Mauricio Tenorio-Trillo argues that the purpose behind Mexican participation in world exhibitions was to symbolically and economically establish credibility as a so-called civilized nation. World’s fairs were used by imperial powers to establish their turf and as an ideological reflex for modernization. As a former Spanish colony, Mexico sought to compete with the industrial nations of Europe and America and used expositions strategically to demonstrate its sovereignty. Fairs also served to display national characteristics. Strategic participation in these events represented a symbolic challenge for Mexico, which to Europeans appeared to be a world apart. This issue was solved ideologically and symbolically by acknowledging Mexico’s deep roots in pre-Columbian civilization and by focusing on the modernist view of progressive social transformation as a point of reference. Linking the indigenous past to economic visions of future prosperity lent Mexican displays at world exhibitions an exotic note, fostering a national visual discourse that the model of 19th-century fairs sanctioned. Tenorio-Trillo’s studies of late 19th-century fairs focus on Mexico’s presence in the Paris Universal Exposition (1889), Rio de Janeiro (1922), and Seville (1929) as functioning to create archetypes of modern Mexico, proclaiming Mexico’s burgeoning vision of itself as a nation to the world and to its people.
Most studies highlight the optimism and contradictoriness that characterize 19th- and early 20th-century fairs. Science and technology, art and industry, didacticism and spectacle, sport and festivities: all describe what visitors were offered at world fairs and their common features. A body of scholarship connects and extends Tenorio-Trillo’s work into the fields of art, architecture, intellectual history, philosophy, political and social science, and, more recently, identity politics. Some studies look to the commercial and cultural factors connecting various Latin American exhibits at world’s fairs, while others look to the history of expositions from the standpoint of their participants. Many scholars, including Lisa Rubens and David Nye, have made reference to the “boosterism” associated with specific world fairs.
The end of the 1980s led to a focus on nationalism and identity and publications from a comparative historical and cultural perspective. Shortly after, other writers sought to expand on these notions by using aspects of exposition history to develop their arguments. Two of these more recent interpreters, Martinez Rodriguez and Bueno, agree that the visibility of Mexico at world’s fairs stimulated a national aesthetic representative of Porfidian cultural politics. Rodriguez suggests that official mexicanidad “employed the symbolic power of Mexico’s pre-Hispanic past through a discursive manipulation of history . . . reflected in important governmental commissions for monuments and architecture,” while Bueno, who analyzes Porfidian constructions of a unified modern Mexican nation by means of a representative cultural patrimony, emphasizes the importance of archaeology for national visual discourse.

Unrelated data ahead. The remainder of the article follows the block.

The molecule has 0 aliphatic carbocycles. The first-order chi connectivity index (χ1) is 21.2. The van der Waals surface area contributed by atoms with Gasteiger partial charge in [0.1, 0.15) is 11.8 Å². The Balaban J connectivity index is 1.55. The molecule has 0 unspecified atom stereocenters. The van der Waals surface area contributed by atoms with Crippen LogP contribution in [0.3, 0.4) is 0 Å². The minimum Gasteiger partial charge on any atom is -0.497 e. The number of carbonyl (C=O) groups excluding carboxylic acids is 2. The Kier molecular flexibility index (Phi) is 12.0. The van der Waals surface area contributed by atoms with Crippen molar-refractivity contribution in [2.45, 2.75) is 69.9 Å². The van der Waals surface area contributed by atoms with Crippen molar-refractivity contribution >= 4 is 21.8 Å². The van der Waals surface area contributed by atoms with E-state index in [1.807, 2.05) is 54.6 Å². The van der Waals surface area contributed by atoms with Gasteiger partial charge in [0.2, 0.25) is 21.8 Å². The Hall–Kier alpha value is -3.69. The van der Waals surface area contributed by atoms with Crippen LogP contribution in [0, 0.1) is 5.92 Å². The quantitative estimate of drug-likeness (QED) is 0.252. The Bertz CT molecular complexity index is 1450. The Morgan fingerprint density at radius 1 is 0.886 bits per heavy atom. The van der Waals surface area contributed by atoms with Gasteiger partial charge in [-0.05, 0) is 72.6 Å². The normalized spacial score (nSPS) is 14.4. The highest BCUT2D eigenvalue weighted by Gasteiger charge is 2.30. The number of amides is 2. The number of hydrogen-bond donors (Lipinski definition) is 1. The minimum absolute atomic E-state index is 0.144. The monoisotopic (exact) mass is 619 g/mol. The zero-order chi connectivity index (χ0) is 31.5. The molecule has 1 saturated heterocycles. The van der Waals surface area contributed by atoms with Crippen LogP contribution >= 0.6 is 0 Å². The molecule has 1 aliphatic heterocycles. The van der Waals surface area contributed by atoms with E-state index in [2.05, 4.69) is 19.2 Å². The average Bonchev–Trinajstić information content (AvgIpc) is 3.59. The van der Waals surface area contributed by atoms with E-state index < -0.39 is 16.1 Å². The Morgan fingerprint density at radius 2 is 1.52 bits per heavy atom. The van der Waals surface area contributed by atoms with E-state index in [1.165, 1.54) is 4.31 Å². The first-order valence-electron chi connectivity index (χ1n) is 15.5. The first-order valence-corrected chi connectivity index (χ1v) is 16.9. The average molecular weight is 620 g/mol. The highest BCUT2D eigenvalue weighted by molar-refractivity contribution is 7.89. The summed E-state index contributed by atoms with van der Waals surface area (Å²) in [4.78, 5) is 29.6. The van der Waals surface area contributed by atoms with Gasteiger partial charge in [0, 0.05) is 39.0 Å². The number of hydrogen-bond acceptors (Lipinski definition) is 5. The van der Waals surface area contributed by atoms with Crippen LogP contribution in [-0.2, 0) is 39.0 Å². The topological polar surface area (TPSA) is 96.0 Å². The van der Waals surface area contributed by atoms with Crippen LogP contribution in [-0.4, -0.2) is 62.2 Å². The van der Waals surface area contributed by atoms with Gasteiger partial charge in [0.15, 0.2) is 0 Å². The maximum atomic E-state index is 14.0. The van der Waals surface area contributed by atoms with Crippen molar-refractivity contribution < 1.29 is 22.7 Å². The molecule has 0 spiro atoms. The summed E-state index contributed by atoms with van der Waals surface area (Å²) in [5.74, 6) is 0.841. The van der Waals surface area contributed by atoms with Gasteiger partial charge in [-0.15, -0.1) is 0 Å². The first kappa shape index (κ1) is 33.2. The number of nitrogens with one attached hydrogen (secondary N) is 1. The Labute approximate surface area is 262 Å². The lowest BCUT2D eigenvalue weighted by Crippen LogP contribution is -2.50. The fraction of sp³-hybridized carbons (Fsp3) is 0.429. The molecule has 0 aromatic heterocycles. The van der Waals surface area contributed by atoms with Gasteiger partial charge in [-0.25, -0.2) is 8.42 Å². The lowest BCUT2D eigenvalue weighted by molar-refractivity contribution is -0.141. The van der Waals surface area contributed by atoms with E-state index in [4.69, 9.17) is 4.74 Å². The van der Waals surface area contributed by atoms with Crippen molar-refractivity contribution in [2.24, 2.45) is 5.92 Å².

To an extent, this literature is still based on a comparative methodology utilized in the art field by Bennett and by Hobsbawm. Bennett argued that public institutions exercise a lot of power over citizens and that society moved from private to public displays and spectacle with the intent of increasing government control of individuals and society. Hobsbawn proposed a theoretical model that suggested large events such as fairs generated a sense of cultural tradition via shared collective experience, which in turn solidified ideas of national identity. To move an analysis of Mexico at the world’s fairs substantially beyond this point requires the effective integration of aspects of these works and the relevant cultural theorists Greenhalgh (1988), Rydell (1984, 1993, 1994, 2006), Mattie (1998), Gold and Gold (2005), and Findling and Pelle (2008), among others.
The mid to late 1990s and early 2000s saw the deconstruction of traditional notions of geopolitical identity and a questioning of colonialism and ethnic stereotypes, the legacy of fairs. Coming out of Latin American Studies, art history, postcolonial theory, cultural, ethnic, and gender studies, among others, this research is ultimately responsible for the construction of the idea of Mexico at international exhibitions today. Scholarly literature on the transformation of world expositions into art biennials at the global level is also sparse, and even the origins of contemporary biennials is under dispute. We need a systematic study of the deeper cultural, philosophical, and historical issues that contextualize the development of Mexico’s 21st-century fairs as a counternarrative, one that explains their functioning and their impact in global terms, but it has yet to be published.